7. Explain your thinking – as you make decisions on treatments, explain your thinking in as much detail as possible. Discuss the probability of each differential diagnosis, together with how you aim to make and confirm a diagnosis.  
  8. Every case is unique - beware of approaching all cases in the same way. Not all owners want the same, and not everyone can afford everything you offer. The client’s particular circumstances must be taken into consideration, so be careful not to run unnecessary tests and alienate the person paying the bills.
  9. Your recommendations cost money — be precise, accurate and compassionate in your recommendations. Perhaps consider splitting treatment up over time or in some cases offering more than one treatment option. Some owners may only want the most affordable option.
  10. Don’t try to shame the client – even if you would prefer to use the ‘Gold’ standard approach, with x-rays, blood tests, MRI and referral, remember that if a less aggressive approach is also suitable, there should be no attempt to shame the client. Their financial and family situations may be very different to yours and embarrassing them will make them less likely to seek help.
  11. Produce a detailed estimate – once you’ve made a choice with the client, always insist that they check the estimate carefully. Do this face to face, and go through it with them, explaining everything. It’s better to break the bad news of fees before you spend their money, and it’s better to do this in the consulting room rather than in the open reception area.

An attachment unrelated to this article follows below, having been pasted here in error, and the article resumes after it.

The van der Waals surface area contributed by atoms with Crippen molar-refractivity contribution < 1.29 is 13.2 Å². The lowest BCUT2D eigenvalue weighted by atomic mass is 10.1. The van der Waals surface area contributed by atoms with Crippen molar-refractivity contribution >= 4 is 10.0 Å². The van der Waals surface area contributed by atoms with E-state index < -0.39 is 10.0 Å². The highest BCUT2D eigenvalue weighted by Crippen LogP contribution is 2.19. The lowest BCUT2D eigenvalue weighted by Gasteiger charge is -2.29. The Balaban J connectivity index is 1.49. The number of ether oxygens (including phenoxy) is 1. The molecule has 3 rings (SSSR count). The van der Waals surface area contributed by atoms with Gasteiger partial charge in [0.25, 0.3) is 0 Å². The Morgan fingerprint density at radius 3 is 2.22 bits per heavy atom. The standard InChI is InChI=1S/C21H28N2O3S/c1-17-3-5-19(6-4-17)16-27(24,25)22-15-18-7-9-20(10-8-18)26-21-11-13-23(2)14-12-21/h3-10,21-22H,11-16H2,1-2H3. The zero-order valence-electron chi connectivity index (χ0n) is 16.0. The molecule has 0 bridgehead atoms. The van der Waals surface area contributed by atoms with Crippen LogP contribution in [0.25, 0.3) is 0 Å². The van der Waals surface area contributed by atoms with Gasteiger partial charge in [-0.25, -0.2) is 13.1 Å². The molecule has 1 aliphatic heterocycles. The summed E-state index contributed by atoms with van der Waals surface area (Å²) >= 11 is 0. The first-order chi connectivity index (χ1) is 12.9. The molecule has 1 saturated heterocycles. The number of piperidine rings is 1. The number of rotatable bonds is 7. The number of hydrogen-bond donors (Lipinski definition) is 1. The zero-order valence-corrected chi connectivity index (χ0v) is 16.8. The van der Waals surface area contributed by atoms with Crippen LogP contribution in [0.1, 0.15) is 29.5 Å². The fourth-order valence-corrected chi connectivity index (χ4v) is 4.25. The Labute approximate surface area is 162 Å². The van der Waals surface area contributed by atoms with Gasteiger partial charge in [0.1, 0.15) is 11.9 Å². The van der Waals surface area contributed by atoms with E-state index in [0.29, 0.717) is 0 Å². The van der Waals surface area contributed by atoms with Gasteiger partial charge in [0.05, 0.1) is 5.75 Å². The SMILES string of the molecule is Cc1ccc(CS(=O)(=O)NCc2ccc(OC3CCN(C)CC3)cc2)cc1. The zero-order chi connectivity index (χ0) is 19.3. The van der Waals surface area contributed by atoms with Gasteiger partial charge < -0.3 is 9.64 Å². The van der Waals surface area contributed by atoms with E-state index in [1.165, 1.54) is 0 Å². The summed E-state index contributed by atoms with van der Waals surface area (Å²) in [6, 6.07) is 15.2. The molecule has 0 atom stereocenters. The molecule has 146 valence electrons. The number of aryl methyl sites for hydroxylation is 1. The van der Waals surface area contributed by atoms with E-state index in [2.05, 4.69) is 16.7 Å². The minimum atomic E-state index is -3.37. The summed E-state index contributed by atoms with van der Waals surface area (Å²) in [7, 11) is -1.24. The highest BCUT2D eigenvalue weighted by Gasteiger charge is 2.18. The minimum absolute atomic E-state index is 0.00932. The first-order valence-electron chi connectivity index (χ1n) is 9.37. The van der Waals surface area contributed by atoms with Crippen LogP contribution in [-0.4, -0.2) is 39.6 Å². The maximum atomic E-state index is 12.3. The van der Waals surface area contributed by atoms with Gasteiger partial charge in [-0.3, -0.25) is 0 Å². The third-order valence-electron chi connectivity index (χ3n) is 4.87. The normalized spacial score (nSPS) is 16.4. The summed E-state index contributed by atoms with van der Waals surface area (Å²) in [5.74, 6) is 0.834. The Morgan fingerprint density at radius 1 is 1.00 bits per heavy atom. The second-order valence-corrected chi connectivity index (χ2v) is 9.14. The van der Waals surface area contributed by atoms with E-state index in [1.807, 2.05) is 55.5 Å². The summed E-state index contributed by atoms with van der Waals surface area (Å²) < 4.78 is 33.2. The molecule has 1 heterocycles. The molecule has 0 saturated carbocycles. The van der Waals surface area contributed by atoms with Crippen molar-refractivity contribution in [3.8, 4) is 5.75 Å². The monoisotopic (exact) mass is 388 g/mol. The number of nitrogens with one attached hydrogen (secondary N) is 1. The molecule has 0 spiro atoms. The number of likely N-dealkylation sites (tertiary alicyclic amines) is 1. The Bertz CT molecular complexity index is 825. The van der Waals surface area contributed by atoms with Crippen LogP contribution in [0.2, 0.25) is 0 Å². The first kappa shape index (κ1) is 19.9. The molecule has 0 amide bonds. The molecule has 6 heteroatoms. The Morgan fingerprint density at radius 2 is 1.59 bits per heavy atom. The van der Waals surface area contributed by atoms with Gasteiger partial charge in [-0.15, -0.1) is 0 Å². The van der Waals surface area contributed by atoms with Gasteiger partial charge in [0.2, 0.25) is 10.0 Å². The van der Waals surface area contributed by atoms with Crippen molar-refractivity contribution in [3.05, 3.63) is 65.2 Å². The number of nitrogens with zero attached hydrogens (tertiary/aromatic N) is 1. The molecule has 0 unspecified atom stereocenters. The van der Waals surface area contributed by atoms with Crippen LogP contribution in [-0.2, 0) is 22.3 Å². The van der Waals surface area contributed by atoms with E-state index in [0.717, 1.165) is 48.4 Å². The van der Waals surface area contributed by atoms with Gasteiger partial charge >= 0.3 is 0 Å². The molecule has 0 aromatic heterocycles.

12. Always follow up – remember to book recheck appointments, and if the client is unable to attend, follow up the consultation with a telephone call. You could even use letters and e-mail as well. For a personal touch on a difficult case, make sure the follow up contact is from the vet in charge.
  13. Start on time – it’s always frustrating to be sitting in the waiting room knowing that the vet is delayed. Try as much as possible to be on time. Look ahead at the diary and be vigilant of those extra busy sessions. If necessary, start a little early to give yourself some leeway.
  14. 10 or 15 minutes – the debate has gone on for years, but the reality is that slightly longer appointments are nearly always better. Any less than this and you’re rushing and will miss out on some opportunities.
  15. Double appointments – encourage your reception team to book double appointments if more than one animal is coming, especially if more than one condition is mentioned. By booking the time in advance, you’ll have the time to consider the details of the case properly.
  16. Don’t do it all – we’ve all been overworked, running late and stressed at the sight of the waiting room filling up. When this happens, don’t try to do everything there and then. In the ideal world you may want to take a blood sample or perform a simple skin scraping during the consultation, but it’s not always appropriate. Ask for help from the nursing team or book another appointment. Try not to feel guilty and don’t try to do everything at the first appointment.